Major League Soccer proposal draws mix of support and worry from Austin residents at Thursday input session

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Austin is negotiating a deal that could relocate the Major League Soccer team from Columbus, Ohio to a proposed stadium in North Austin and on Thursday, residents articulated their concerns and desired outcomes of the potential agreement.

Since Anthony Precourt, owner of the MLS mainstay Columbus Crew, announced in October 2017 he was considering relocation to Austin—the largest metropolitan area in the U.S. without a professional sports team—city leaders, residents, soccer fans and neighborhood representatives have been debating the event’s potential effect.

However, with the city and Precourt a month into serious negotiations and with only 20 days left until the sides are scheduled to present Austin City Council with a deal—Aug. 9—the public input session at the Central Library on Thursday seemed to carry more weight.

Precourt has offered to pay for all construction costs for the 20,000-seat soccer stadium in exchange for a full property tax exemption. Austin has offered the city-owned lot at 10414 McKalla Place in North Austin—valued at $29 million—as a potential site for the proposed arena but will require Precourt and his firm, Precourt Sports Ventures, to partner with the city and offer additional quality-of-life improvements through the deal.

Aside from rants of general support and objection to the large-scale project, residents on Thursday discussed what they would like to see in those quality-of-life improvements. Many people said they supported professional soccer in Austin but raised their own menu of concerns over how the city planned to get that accomplished.

Anxieties over the loss in property tax revenue over the next at least 20 years rose to the top of Thursday’s discussion. The assessed value of the McKalla Place property, like real estate all over Austin, is expected to increase exponentially over the next few decades, especially as Austin’s “second downtown” takes shape with The Domain and the Broadmoor redevelopment close by. Residents said with the potential 20-year extensions of the lease, the city stands to lose hundreds of millions of dollars in tax revenue that otherwise could be used for public school, social programs and general city improvements.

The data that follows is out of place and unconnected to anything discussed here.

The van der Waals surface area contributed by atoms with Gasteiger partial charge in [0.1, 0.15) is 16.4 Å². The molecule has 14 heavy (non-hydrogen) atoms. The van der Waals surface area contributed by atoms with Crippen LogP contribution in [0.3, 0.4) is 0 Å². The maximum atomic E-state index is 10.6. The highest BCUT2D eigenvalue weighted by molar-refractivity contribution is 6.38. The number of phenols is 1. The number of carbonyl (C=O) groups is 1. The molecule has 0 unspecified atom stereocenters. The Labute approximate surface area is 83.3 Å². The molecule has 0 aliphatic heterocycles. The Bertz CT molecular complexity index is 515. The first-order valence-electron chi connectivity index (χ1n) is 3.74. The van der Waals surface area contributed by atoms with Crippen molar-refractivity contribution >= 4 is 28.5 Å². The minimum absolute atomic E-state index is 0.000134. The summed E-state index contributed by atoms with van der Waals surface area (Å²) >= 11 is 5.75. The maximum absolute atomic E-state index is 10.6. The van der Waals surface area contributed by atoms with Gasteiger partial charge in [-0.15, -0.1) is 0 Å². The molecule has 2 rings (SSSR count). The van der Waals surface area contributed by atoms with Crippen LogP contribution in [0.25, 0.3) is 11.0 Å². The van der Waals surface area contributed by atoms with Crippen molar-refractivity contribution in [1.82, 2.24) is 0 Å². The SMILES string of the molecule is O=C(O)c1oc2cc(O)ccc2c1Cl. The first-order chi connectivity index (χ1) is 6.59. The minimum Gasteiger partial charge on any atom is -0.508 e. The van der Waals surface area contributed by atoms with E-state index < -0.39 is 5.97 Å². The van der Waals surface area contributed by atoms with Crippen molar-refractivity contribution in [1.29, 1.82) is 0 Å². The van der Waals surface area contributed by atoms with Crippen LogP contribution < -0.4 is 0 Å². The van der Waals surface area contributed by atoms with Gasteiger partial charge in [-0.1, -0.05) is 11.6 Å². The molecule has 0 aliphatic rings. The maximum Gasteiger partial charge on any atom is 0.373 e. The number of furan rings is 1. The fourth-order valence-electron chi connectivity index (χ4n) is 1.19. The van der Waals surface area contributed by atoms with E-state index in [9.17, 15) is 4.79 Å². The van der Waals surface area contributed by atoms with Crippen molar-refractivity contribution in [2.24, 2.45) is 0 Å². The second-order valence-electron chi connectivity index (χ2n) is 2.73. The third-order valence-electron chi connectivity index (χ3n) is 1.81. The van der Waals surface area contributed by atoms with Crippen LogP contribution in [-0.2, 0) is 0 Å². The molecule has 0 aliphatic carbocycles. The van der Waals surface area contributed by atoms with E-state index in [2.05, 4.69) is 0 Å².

Neighbors from the Quail Creek neighborhood a mile away from the McKalla Place property said while everyone else gets to simply pass through and enjoy the stadium at their leisure, the stadium, with its traffic, bright lights and noise, becomes their new daily reality.

Many raised mobility concerns and pleaded for inclusion transportation infrastructure improvements in the deal.

Other residents, donning “MLS2ATX” garb, waxed poetic about the unifying power of professional sports and, specifically, soccer. They expressed concern there would never be another opportunity like the one in front of the city today.

District 7 Council Member Leslie Pool was the lone Austin City Council member at Thursday’s meeting. She said she hopes everyone will continue to scrutinize the deal.

Richard Suttle, a lobbyist with local law firm Amherst & Brown representing Precourt Sports Ventures, said he thought negotiations were going well and everyone at the city was doing their jobs. Although several residents were disappointed to find Thursday was not a question-and-answer session and only an input session, Suttle said with only 20 days until a deal presentation, there would not be time.

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Christopher Neely
Christopher Neely is Community Impact's Austin City Hall reporter. A New Jersey native, Christopher moved to Austin in 2016 following two years of community reporting along the Jersey Shore. His bylines have appeared in the Los Angeles Times, Baltimore Sun and USA Today. He is a graduate of the University of Maryland's Philip Merrill College of Journalism.
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